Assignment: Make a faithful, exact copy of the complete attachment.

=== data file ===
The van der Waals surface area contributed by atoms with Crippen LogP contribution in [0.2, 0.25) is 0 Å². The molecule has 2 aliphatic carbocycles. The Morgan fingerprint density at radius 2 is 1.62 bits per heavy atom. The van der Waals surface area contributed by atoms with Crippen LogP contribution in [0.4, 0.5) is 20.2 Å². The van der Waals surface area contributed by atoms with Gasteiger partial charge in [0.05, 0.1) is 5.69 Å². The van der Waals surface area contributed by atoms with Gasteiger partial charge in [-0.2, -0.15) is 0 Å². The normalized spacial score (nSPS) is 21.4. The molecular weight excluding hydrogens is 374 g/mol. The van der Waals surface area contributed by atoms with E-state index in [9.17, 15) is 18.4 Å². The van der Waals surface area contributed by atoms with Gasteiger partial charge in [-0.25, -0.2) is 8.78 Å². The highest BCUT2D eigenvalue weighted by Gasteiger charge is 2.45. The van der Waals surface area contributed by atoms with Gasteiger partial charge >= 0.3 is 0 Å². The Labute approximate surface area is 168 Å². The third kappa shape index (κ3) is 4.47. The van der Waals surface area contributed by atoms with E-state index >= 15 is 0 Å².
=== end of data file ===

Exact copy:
The van der Waals surface area contributed by atoms with Crippen LogP contribution in [0.2, 0.25) is 0 Å². The molecule has 2 aliphatic carbocycles. The Morgan fingerprint density at radius 2 is 1.62 bits per heavy atom. The van der Waals surface area contributed by atoms with Crippen LogP contribution in [0.4, 0.5) is 20.2 Å². The van der Waals surface area contributed by atoms with Gasteiger partial charge in [0.05, 0.1) is 5.69 Å². The van der Waals surface area contributed by atoms with Gasteiger partial charge in [-0.2, -0.15) is 0 Å². The normalized spacial score (nSPS) is 21.4. The molecular weight excluding hydrogens is 374 g/mol. The van der Waals surface area contributed by atoms with E-state index in [9.17, 15) is 18.4 Å². The van der Waals surface area contributed by atoms with Gasteiger partial charge in [-0.25, -0.2) is 8.78 Å². The highest BCUT2D eigenvalue weighted by Gasteiger charge is 2.45. The van der Waals surface area contributed by atoms with Gasteiger partial charge >= 0.3 is 0 Å². The Labute approximate surface area is 168 Å². The third kappa shape index (κ3) is 4.47. The van der Waals surface area contributed by atoms with E-state index >= 15 is 0 Å².